The Angel Experiment opens several years after they had escaped from the School. Unable to live normal lives, the six of them (led by Max) have lived as a family, safely in seclusion from the rest of the world. That safety is broken when the youngest of the flock, Angel, is kidnapped by Erasers. Erasers are another School experiment, humans crossed with wolves and raised as brutal hunters.

Max and the others vow to save Angel, and set out on a rescue mission where they not only encounter danger at every turn, but start to learn more about who they are and where they came from. This new found knowledge leads them from the School in Death Valley across the country to New York in search of answers.

The writing of the book is a little choppy, with the short 2-3 pages chapters not really helping. However, Patterson quickly lures you in with action and plot twists; and of course, leaves you with so many unanswered questions at the end that you just have to pick up the next book. Which I’ll be doing, despite all my Patterson misgivings (and the knowledge that the 5th book in the series, Max is supposed to be completely and ridiculously horrible).


Carved in Bone

March 3, 2009


Carved in Bone by Jefferson Bass
I came across this series while looking for something to satisfy my Kathy Reichs and Patricia Cornwell addiction. This certainly worked.

Jefferson Bass is really two people: journalist Jon Jefferson and Dr. Bill Bass, the creator of the actual Body Farm (officially called the University of Tennessee’s Anthropology Research Facility). The Body Farm series is heavily rooted in Dr. Bass’s real life experiences, which lends the writing nice detail and authenticity.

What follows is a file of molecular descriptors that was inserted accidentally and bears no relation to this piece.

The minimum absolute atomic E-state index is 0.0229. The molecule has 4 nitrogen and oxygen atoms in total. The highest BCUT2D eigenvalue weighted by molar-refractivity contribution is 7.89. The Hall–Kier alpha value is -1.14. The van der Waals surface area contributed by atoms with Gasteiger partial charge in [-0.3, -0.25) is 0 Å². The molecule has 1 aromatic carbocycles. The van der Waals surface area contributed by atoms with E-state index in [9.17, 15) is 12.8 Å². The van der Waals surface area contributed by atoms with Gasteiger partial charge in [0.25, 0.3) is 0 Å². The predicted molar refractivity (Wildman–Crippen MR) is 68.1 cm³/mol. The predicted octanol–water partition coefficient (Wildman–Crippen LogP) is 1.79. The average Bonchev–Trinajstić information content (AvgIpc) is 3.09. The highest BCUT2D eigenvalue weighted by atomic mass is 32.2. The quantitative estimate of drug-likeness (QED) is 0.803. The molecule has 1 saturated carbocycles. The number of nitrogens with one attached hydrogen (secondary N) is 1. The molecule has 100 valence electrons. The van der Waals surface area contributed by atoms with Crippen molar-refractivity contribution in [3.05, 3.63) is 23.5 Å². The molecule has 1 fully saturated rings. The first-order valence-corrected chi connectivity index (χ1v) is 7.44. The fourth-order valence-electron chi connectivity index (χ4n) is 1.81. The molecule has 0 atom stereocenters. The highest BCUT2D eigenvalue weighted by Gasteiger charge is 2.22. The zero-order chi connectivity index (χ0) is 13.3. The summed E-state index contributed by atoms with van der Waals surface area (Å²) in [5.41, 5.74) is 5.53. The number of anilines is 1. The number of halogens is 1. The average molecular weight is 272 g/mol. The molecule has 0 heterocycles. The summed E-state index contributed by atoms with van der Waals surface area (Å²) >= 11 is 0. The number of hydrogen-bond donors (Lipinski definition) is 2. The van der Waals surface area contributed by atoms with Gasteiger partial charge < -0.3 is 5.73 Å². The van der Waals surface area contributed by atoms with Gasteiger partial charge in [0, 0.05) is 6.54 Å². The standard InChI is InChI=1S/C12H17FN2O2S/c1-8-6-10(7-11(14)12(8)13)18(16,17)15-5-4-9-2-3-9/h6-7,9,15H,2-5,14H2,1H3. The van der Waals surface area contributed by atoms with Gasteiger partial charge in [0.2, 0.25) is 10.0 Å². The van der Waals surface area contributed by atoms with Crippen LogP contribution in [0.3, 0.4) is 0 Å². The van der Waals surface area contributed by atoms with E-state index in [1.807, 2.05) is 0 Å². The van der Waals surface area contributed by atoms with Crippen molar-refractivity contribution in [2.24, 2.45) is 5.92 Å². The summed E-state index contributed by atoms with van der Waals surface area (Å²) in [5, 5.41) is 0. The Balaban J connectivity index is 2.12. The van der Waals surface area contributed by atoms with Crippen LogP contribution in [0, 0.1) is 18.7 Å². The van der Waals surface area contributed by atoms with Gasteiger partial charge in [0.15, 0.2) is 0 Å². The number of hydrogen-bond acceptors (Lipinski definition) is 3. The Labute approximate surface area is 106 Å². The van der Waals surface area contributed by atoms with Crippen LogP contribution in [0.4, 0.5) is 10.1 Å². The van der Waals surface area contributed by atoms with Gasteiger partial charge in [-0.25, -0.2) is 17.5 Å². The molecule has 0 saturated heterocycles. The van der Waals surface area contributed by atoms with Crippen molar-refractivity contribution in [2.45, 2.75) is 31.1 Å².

In Carved in Bone, Dr. Bill Brockton finds himself unwillingly dragged into the back country of Tennessee, filled with secrets and crooked law enforcement; a place where outsiders are not welcome. Called on by Tom Kitchings, Cooke County football hero turned sheriff; Brockton goes to examine remains of a young woman found in a local cave. The situation turns ugly when the victim is identified; causing decades old tensions to resurface. As he searches for the victim’s killer, Brockton finds nothing in Cooke County is as it seems, leaving him unsure and questioning which are the good guys and which are the bad.

Although not quite as heavy on the forensic and body examination as I would have liked, this is definitely a series that I’m going to keep reading. On a slight side note, I now can’t wait to also read Death’s Acre: inside the legendary forensic lab the Body Farm where the dead do tell tales and Beyond the body farm: a legendary bone detective explores murders, mysteries, and the revolution in forensic science. Both are non-fiction books about Dr. Bill Bass’s real life work experiences.